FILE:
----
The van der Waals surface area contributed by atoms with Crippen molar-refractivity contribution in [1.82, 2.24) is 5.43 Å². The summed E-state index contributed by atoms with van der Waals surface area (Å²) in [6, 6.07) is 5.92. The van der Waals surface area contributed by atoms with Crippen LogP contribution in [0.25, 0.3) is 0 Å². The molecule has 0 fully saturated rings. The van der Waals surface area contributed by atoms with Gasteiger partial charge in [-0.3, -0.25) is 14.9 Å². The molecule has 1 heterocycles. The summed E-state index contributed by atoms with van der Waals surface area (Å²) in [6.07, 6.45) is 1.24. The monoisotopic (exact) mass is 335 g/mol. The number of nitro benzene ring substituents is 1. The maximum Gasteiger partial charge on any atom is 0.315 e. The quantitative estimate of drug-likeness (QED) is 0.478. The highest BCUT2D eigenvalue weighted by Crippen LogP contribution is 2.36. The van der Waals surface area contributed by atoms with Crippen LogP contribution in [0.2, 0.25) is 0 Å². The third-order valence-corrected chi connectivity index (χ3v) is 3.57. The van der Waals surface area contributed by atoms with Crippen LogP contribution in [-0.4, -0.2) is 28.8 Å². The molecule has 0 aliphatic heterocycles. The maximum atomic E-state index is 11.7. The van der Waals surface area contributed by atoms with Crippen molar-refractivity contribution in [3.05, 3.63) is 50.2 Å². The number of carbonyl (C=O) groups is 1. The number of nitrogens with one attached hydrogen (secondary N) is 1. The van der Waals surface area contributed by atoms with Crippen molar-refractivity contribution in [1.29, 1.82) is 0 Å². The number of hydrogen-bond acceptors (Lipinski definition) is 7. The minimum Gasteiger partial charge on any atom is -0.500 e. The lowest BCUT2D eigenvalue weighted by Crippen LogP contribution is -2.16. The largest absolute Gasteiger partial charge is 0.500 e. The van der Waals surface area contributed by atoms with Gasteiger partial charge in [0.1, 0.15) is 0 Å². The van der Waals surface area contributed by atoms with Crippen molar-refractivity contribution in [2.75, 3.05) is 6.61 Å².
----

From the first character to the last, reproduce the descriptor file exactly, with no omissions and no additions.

The van der Waals surface area contributed by atoms with Crippen molar-refractivity contribution in [1.82, 2.24) is 5.43 Å². The summed E-state index contributed by atoms with van der Waals surface area (Å²) in [6, 6.07) is 5.92. The van der Waals surface area contributed by atoms with Crippen LogP contribution in [0.25, 0.3) is 0 Å². The molecule has 0 fully saturated rings. The van der Waals surface area contributed by atoms with Gasteiger partial charge in [-0.3, -0.25) is 14.9 Å². The molecule has 1 heterocycles. The summed E-state index contributed by atoms with van der Waals surface area (Å²) in [6.07, 6.45) is 1.24. The monoisotopic (exact) mass is 335 g/mol. The number of nitro benzene ring substituents is 1. The maximum Gasteiger partial charge on any atom is 0.315 e. The quantitative estimate of drug-likeness (QED) is 0.478. The highest BCUT2D eigenvalue weighted by Crippen LogP contribution is 2.36. The van der Waals surface area contributed by atoms with Crippen LogP contribution in [0.2, 0.25) is 0 Å². The third-order valence-corrected chi connectivity index (χ3v) is 3.57. The van der Waals surface area contributed by atoms with Crippen LogP contribution in [-0.4, -0.2) is 28.8 Å². The molecule has 0 aliphatic heterocycles. The maximum atomic E-state index is 11.7. The van der Waals surface area contributed by atoms with Crippen molar-refractivity contribution in [3.05, 3.63) is 50.2 Å². The number of carbonyl (C=O) groups is 1. The number of nitrogens with one attached hydrogen (secondary N) is 1. The van der Waals surface area contributed by atoms with Crippen molar-refractivity contribution in [1.29, 1.82) is 0 Å². The number of hydrogen-bond acceptors (Lipinski definition) is 7. The minimum Gasteiger partial charge on any atom is -0.500 e. The lowest BCUT2D eigenvalue weighted by Crippen LogP contribution is -2.16. The largest absolute Gasteiger partial charge is 0.500 e. The van der Waals surface area contributed by atoms with Gasteiger partial charge in [0.1, 0.15) is 0 Å². The van der Waals surface area contributed by atoms with Crippen molar-refractivity contribution in [2.75, 3.05) is 6.61 Å².